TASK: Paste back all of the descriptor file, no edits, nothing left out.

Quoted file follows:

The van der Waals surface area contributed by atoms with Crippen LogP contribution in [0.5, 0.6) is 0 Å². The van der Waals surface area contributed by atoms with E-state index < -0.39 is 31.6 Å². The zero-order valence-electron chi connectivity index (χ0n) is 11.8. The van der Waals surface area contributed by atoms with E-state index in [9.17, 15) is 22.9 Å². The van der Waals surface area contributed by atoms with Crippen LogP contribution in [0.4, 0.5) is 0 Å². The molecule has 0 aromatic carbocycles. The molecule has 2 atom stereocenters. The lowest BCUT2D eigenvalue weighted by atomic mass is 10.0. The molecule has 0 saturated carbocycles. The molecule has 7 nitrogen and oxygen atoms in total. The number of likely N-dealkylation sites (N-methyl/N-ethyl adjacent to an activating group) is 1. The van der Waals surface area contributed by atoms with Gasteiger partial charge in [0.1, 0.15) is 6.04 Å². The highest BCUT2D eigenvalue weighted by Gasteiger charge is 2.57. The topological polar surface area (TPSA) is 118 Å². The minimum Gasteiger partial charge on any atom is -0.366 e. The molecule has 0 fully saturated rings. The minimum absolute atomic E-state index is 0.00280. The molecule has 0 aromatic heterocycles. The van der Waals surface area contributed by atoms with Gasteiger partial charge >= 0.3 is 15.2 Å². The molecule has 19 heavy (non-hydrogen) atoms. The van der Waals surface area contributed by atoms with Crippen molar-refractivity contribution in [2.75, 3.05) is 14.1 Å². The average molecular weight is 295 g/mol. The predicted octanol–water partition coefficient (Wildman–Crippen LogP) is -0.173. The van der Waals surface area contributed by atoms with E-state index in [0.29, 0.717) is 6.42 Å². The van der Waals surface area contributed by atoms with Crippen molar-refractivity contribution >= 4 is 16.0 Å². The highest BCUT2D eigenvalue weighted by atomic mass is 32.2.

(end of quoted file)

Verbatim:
The van der Waals surface area contributed by atoms with Crippen LogP contribution in [0.5, 0.6) is 0 Å². The van der Waals surface area contributed by atoms with E-state index < -0.39 is 31.6 Å². The zero-order valence-electron chi connectivity index (χ0n) is 11.8. The van der Waals surface area contributed by atoms with E-state index in [9.17, 15) is 22.9 Å². The van der Waals surface area contributed by atoms with Crippen LogP contribution in [0.4, 0.5) is 0 Å². The molecule has 0 aromatic carbocycles. The molecule has 2 atom stereocenters. The lowest BCUT2D eigenvalue weighted by atomic mass is 10.0. The molecule has 0 saturated carbocycles. The molecule has 7 nitrogen and oxygen atoms in total. The number of likely N-dealkylation sites (N-methyl/N-ethyl adjacent to an activating group) is 1. The van der Waals surface area contributed by atoms with Gasteiger partial charge in [0.1, 0.15) is 6.04 Å². The highest BCUT2D eigenvalue weighted by Gasteiger charge is 2.57. The topological polar surface area (TPSA) is 118 Å². The minimum Gasteiger partial charge on any atom is -0.366 e. The molecule has 0 fully saturated rings. The minimum absolute atomic E-state index is 0.00280. The molecule has 0 aromatic heterocycles. The van der Waals surface area contributed by atoms with Gasteiger partial charge >= 0.3 is 15.2 Å². The molecule has 19 heavy (non-hydrogen) atoms. The van der Waals surface area contributed by atoms with Crippen molar-refractivity contribution in [2.75, 3.05) is 14.1 Å². The average molecular weight is 295 g/mol. The predicted octanol–water partition coefficient (Wildman–Crippen LogP) is -0.173. The van der Waals surface area contributed by atoms with E-state index in [0.29, 0.717) is 6.42 Å². The van der Waals surface area contributed by atoms with Crippen molar-refractivity contribution >= 4 is 16.0 Å². The highest BCUT2D eigenvalue weighted by atomic mass is 32.2.